Are you capable of non-reactive training? – Triathlete

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Quick quiz: Do any of them describe a past experience?

  • You went on a long group race with specific power goals but as soon as the leaders attacked, you couldn’t resist.
  • You take the “hold on for dear life” approach to most Masters swim sessions.
  • You have suffered from multiple running injuries (IT Band Syndrome, stress fractures, etc.).
  • A few weeks after finishing a 70.3 or an Ironman, you couldn’t help but crash a track workout because “I’m in such good shape right now.”

If any of these scenarios ring true, you likely have a reactivity issue, or what coach Gordo Byrn calls “excitement control.”

Picture this: you’ve trained diligently for your next Ironman and have a strategic race plan, complete with power numbers and heart rate goals. But when you’re in the heat of the action on the bike course, a competitor overtakes you and can’t help but give up those goals to follow. Advance halfway through the race and you’re destroyed.

“At the most basic level, unresponsiveness is the ability not to push back when someone pushes you,” Burn said. “For endurance sport, it’s about saving energy, making your own choices in a race and not letting someone steer you away from your decision.”

If you’ve never practiced unresponsiveness in a low-stakes training setting, executing it on race day will be a challenge. The good news, however, is that training this skill/behavior will absolutely pay off during a race.

“We try to equip the athlete to be able to make a decision rather than react to a situation,” Byrn said. “When we are really stressed or tired, we start reacting instead of deciding. We want to let people decide.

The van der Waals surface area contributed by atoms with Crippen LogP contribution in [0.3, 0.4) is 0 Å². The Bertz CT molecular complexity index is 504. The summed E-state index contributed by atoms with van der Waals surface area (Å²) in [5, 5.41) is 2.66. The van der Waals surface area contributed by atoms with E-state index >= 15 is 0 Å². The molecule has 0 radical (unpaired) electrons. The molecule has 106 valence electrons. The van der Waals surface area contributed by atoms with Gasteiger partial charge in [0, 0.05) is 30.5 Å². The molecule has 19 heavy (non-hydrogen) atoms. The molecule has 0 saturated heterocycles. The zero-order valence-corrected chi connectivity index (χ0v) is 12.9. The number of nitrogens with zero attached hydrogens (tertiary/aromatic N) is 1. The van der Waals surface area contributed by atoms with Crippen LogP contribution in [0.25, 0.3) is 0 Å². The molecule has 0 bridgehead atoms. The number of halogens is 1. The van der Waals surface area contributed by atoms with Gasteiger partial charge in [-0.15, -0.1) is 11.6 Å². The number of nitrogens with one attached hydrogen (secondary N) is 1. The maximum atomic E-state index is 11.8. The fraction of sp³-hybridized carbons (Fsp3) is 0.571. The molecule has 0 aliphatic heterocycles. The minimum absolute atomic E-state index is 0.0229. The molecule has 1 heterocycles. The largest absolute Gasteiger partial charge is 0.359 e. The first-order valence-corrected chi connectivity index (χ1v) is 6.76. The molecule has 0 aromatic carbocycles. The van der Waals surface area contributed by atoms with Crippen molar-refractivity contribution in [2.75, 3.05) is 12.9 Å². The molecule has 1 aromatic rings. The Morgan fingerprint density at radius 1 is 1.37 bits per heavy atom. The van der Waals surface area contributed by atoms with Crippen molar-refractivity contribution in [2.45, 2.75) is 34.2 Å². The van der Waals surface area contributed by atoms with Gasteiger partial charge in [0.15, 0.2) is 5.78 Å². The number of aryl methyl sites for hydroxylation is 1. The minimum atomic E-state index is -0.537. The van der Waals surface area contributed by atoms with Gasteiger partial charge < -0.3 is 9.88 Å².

How to work on non-reactivity in training

Get knocked down. On purpose.

Practice arousal control in a relaxed, low-stress group environment first, suggests Byrn. Cycling is the easiest sport to try out this skill because you can regulate yourself up and down with gears. “I’m going to give the athlete endurance training and tell him I want him loose. I just want them to experience it and see what it feels like.

Get on your back.

If you’re someone who is chronically afraid of being left behind – “like abandonment issues on a ride” – do a ride where you stay 30 yards behind the entire time. “Just sit down and process whatever’s going on in your head and let it go,” he said. “Then when you get into a race, you’ve already practiced it.”

Swim in a hallway.

The most stressful environment for most of us is an open water crowd. If you have this tendency to react, it can feel totally overwhelming. Overcome your ego in the pool by swimming one or two lanes down and leading the lane, suggests Byrn. “I don’t need to lead the first 1500y, but I want to be in a lane where I can lead the main set. I direct training at the intensity I want instead of hanging on to the back. If there are key strokes where you need to challenge yourself, go back.

Go big in a camp.

A safe place to test your physical limits is a boot camp environment, in a controlled and purposeful way, instead of willy-nilly in random workouts. “I think it’s okay to let people do anything in training camp – go big,” Byrn said. “A lot of these physical limitations that we put on ourselves aren’t really there. We have these mental limits that hold us back and a boot camp is a great place to discover that we are capable of more than we thought.